Bear in mind our notions of the Virtual Salon and the kindness we are cultivating in this corner of the blogging world as you read on of the last interchanges in the interview:

Rogers:  “There’s been a lot of talk lately about how the Internet age is warping children — by making them more impatient and more prone to multitasking. Does this have the potential to fundamentally change human childhood, or is it just the human brain adapting to new technology?”

Konner:  “One of the interesting things that happened over the last three or four generations is that IQ has been increasing. Some people say that it’s because of technology and increasing access to information. But early in our evolution we lived in small face-to-face groups, where people were talking to each other all the time, all day and well into the night, and where relationships were critical. In some ways things like Facebook are a return to the very strong connectedness of communities that we evolved but lost. Kids are recovering it through technology; it’s very interesting. I think it’ll be interesting to see how future human evolution will be affected by it.”

Keeping in mind that IQ is a disputed measure (i.e. it is fraught with cultural bias) that might be going up because our culture is reinforcing its own (possibly misguided) values.  If a culture ends up valuing analytic thinking over compassion and kindness, is that truly a reflection of how much smarter we are getting?

Maybe it’s more than just cool to be kind; maybe it’s also smart to be kind?

We don’t want to use science to justify unhappy and stressed kids, telling them, “Of course you’re nasty, evolution made you that way.”  Such defeatist cop-outs only perpetuate the decline of things and fail to push us to take personal responsibility.  We must support each other to be calmer and kinder and to recognize that whatever nastiness we are experiencing, and our children are experiencing (personally and at societal and global levels) represents the effects of our own worldviews and behaviors.  If we adjust our consciousness this may have a kindness enhancing effect on our teens and on our world.

So, perhaps we might dedicate today to thinking for ourselves, thinking with heart-minds and asking ourselves, “How might we cultivate love and compassion?” placing our efforts consciously in the service of all our collective children.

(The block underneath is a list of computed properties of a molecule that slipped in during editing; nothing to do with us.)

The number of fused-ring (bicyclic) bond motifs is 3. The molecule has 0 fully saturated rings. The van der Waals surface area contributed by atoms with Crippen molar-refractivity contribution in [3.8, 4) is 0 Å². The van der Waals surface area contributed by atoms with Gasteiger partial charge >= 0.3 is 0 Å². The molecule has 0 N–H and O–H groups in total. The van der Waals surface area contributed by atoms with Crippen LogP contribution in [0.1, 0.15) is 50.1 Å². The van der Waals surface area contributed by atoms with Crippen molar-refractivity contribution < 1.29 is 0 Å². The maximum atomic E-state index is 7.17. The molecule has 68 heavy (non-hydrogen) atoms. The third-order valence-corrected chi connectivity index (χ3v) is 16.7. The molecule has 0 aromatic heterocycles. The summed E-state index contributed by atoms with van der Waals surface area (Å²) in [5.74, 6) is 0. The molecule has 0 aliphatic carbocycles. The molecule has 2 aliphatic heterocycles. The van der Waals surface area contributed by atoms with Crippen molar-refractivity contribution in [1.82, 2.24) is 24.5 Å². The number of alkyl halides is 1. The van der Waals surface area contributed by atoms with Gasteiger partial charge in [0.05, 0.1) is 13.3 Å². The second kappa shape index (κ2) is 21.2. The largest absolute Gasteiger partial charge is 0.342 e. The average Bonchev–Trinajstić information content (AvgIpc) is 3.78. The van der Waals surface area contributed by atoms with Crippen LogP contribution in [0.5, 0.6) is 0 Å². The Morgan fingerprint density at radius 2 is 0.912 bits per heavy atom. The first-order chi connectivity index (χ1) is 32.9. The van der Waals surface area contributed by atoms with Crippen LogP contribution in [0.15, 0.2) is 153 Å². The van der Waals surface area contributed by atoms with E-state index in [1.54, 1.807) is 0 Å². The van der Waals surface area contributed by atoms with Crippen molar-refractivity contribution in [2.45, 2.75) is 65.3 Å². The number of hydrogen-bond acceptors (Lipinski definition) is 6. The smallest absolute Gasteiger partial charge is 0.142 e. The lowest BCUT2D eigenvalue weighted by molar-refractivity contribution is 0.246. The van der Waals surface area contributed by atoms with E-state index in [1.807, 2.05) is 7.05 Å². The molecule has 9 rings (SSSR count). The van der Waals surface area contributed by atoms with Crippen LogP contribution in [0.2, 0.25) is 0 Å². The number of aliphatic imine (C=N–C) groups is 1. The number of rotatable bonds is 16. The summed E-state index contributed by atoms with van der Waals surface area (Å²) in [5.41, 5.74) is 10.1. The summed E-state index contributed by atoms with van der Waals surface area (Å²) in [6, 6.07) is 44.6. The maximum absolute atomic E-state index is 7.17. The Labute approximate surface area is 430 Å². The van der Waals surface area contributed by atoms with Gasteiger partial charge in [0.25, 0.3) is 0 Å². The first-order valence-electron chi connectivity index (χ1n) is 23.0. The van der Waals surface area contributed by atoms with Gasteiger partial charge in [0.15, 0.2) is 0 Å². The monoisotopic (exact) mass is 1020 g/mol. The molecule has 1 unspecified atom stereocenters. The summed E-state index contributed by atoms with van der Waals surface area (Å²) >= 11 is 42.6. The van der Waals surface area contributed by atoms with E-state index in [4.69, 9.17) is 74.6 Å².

Namaste, Bruce

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7 Responses to “Arrival of the Fittest—childhood evolving”

  1. Kristen @ Motherese Says:

    Sometimes I don’t know whether to laugh or to cry when I learn of everything that science can explain.

    I certainly went through a rebellious phase in my own adolescence, although it was fairly benign on the rebellion scale. My parents and I look back on it as the moment in our relationship in which we didn’t like each other all that much. Nowadays, I cry whenever I leave them or they depart after a visit. So maybe there is something to that whole correlation between close parent-child attachments and a tendency to stay put. (Of course I didn’t stay put – never moved back home again after college – but I still miss it like crazy.)

    • privilegeofparenting Says:

      Maybe it’s in the laughing through our tears that we feel most alive.

      I didn’t stay put either, but I sure would be happy if after all the wandering and exploring my kids decided to live in my neighborhood (or at least my city… wherever that will be by the time they might be choosing a place if it isn’t our current one).

      On the other hand, “place” seems to be shrinking in some ways, so maybe we’ll all start to trust that we’re each in the right part of the world, at least for now.

  2. Kelly Says:

    This is fascinating. I definitely grew up in a hostile environment and learned to fight or be beaten early on. I was on my own at 16 and sexually active way before that. I totally see the correlation, though I am but one piece of anecdotal evidence.